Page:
Frances Burney was a niece of the novelists Frances Burney and Sarah Burney, and granddaughter of the musicologist Charles Burney. One of eight children of the impecunious musicians Esther "Hetty" Burney (1749–1832) and Charles Rousseau Burney (1747–1819), who were cousins, she became a governess at the age of eighteen and worked in various such posts for the rest of her life. This included periods in the households of Sir Thomas Plumer and Sir Henry Russell.
In 1818 she published Tragic dramas; chiefly intended for representation in private families: to which is added, Aristodemus, a tragedy, from the Italian of Vincenzo Monti. These are too bombastic for modern taste. It has been speculated by the author of her ODNB entry that Burney was affected by "the concerns of her grandfather Charles Burney (1726–1814) about the potential impropriety of the stage, particularly for female dramatists." She appears not to have had a close relationship with her aunt, Frances Burney, Madame D'Arblay, who claimed in a letter to Esther, "I once thought I had caught a bit of her heart—& I tried for it, 3 or 4 years ago—but I see, & am sorry to see, my mistake."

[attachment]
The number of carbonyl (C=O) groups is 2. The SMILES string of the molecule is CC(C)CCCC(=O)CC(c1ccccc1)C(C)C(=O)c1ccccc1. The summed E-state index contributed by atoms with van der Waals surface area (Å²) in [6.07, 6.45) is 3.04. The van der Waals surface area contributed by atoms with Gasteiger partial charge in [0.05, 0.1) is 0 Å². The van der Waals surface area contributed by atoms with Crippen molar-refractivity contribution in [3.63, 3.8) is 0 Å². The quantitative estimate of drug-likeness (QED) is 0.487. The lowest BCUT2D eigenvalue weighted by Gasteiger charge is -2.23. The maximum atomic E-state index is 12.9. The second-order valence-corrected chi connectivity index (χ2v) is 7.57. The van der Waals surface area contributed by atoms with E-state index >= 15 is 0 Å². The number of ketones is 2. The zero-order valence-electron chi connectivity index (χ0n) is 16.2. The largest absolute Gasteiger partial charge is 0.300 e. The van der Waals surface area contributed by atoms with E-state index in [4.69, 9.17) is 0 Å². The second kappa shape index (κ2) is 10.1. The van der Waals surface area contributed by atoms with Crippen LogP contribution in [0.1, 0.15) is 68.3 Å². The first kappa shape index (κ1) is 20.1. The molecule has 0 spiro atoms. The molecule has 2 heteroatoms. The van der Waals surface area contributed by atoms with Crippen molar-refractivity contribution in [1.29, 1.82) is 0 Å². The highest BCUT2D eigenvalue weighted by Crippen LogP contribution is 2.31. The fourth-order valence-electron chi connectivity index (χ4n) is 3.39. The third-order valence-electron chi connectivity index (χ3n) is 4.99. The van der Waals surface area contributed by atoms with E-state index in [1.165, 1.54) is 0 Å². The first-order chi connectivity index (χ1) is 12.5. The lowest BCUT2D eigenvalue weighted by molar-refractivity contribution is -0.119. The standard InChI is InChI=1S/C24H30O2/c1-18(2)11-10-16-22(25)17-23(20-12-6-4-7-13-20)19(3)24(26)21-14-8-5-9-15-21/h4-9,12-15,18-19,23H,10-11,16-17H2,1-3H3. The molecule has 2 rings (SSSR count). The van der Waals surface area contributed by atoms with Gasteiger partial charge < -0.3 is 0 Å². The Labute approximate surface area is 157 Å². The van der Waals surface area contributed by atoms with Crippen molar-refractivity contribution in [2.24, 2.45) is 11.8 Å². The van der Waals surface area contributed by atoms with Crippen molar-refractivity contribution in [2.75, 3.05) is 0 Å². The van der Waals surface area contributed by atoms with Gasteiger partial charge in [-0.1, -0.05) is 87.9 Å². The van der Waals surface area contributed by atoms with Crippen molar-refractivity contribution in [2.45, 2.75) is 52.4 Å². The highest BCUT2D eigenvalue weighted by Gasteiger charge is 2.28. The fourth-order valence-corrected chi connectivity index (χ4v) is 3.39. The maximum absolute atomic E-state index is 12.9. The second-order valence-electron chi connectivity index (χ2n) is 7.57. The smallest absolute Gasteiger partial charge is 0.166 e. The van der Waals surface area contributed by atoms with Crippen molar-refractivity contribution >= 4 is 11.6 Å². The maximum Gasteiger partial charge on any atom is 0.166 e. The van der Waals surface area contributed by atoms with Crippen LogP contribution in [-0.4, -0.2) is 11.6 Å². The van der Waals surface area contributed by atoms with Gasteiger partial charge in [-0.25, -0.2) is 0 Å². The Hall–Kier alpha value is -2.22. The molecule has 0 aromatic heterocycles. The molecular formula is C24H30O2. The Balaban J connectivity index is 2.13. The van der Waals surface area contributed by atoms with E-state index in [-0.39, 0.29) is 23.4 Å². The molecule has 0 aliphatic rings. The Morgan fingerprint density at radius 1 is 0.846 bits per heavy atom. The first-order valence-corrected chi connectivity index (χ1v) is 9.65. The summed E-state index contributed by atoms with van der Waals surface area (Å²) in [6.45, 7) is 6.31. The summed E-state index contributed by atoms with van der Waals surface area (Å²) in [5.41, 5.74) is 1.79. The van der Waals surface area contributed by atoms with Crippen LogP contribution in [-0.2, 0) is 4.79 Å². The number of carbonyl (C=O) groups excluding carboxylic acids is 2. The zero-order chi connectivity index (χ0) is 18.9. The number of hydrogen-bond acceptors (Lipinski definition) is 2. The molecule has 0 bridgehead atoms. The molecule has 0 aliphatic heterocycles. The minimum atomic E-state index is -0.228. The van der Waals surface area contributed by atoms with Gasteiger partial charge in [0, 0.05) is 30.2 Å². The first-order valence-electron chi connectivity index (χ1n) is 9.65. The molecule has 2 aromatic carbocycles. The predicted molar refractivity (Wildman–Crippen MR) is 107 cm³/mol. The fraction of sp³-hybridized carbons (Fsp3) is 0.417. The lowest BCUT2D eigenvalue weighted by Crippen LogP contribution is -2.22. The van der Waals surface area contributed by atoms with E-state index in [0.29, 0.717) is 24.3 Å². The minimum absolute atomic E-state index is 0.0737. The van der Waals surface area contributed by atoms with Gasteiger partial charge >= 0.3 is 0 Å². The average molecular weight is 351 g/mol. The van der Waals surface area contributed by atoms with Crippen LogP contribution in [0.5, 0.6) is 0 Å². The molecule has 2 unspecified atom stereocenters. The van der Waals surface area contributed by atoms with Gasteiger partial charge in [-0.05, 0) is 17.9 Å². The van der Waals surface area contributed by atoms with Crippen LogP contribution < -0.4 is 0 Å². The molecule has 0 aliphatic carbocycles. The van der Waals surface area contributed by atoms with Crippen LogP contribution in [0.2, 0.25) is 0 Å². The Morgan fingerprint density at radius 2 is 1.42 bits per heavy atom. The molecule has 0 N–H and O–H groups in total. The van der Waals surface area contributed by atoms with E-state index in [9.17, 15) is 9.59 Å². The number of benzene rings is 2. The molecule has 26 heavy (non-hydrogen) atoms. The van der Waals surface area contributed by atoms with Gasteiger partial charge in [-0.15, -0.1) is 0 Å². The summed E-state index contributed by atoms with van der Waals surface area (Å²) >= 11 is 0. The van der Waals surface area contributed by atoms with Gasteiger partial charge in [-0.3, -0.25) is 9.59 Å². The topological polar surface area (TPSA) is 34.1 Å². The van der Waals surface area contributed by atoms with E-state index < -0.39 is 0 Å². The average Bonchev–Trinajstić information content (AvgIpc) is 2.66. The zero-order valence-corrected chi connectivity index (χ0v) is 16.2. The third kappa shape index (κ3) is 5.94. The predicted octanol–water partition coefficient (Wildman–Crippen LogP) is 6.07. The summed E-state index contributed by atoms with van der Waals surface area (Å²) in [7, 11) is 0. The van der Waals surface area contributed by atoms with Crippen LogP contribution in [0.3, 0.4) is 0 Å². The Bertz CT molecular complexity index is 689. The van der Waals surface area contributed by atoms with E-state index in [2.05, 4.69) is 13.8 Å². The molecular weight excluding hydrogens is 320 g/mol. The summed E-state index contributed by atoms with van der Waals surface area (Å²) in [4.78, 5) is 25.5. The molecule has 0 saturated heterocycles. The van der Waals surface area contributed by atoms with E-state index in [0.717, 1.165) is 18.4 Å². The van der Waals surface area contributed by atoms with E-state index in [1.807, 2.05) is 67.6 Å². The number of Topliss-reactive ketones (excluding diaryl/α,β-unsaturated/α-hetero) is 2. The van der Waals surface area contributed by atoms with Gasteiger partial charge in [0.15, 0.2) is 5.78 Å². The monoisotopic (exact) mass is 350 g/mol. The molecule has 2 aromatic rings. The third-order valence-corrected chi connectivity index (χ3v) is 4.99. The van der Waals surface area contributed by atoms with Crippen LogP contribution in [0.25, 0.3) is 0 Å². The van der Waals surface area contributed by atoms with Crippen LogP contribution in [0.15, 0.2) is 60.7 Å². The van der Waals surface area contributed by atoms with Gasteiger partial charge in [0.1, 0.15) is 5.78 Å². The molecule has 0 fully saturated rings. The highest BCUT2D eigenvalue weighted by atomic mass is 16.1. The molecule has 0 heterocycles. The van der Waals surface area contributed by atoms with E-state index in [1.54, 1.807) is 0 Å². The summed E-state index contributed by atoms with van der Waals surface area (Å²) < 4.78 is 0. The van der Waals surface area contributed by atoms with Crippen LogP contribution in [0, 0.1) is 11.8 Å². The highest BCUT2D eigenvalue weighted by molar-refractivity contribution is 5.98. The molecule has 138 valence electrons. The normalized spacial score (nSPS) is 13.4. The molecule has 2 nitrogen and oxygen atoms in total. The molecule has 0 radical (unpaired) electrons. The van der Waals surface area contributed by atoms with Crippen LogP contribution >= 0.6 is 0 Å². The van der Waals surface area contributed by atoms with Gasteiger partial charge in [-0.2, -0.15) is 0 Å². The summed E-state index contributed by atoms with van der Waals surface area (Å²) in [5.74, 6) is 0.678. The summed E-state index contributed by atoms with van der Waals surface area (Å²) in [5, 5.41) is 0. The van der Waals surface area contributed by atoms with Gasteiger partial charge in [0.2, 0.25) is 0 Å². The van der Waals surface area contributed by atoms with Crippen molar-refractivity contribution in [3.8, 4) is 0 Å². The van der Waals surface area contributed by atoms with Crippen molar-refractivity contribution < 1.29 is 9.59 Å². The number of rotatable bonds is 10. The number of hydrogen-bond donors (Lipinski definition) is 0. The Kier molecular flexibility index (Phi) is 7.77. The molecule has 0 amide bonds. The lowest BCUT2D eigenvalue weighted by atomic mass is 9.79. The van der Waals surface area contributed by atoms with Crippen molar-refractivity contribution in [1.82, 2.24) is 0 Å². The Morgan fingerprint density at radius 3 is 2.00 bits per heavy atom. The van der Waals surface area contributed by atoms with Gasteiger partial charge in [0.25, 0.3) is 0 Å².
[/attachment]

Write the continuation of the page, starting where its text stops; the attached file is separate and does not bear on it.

Having suffered attacks of jaundice throughout her life, Frances Burney died in 1828 in Bath.